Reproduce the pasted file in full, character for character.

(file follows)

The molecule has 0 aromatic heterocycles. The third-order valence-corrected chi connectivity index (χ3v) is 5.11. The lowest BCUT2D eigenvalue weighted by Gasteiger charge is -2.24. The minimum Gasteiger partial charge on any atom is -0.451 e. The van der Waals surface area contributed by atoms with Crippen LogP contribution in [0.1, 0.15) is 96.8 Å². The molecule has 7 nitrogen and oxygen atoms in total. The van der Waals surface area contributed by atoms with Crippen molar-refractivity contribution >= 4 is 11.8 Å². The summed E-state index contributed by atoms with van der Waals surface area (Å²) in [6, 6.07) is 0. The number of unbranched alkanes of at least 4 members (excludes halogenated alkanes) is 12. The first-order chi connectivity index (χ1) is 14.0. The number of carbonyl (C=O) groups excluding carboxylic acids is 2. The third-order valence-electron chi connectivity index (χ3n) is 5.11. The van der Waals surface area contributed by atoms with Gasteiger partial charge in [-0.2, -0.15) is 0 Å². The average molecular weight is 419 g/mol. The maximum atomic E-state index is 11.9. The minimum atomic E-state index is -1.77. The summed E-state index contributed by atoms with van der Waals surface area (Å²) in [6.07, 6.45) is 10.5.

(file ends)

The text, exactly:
The molecule has 0 aromatic heterocycles. The third-order valence-corrected chi connectivity index (χ3v) is 5.11. The lowest BCUT2D eigenvalue weighted by Gasteiger charge is -2.24. The minimum Gasteiger partial charge on any atom is -0.451 e. The van der Waals surface area contributed by atoms with Crippen LogP contribution in [0.1, 0.15) is 96.8 Å². The molecule has 7 nitrogen and oxygen atoms in total. The van der Waals surface area contributed by atoms with Crippen molar-refractivity contribution >= 4 is 11.8 Å². The summed E-state index contributed by atoms with van der Waals surface area (Å²) in [6, 6.07) is 0. The number of unbranched alkanes of at least 4 members (excludes halogenated alkanes) is 12. The first-order chi connectivity index (χ1) is 14.0. The number of carbonyl (C=O) groups excluding carboxylic acids is 2. The third-order valence-electron chi connectivity index (χ3n) is 5.11. The van der Waals surface area contributed by atoms with Gasteiger partial charge in [-0.2, -0.15) is 0 Å². The average molecular weight is 419 g/mol. The maximum atomic E-state index is 11.9. The minimum atomic E-state index is -1.77. The summed E-state index contributed by atoms with van der Waals surface area (Å²) in [6.07, 6.45) is 10.5.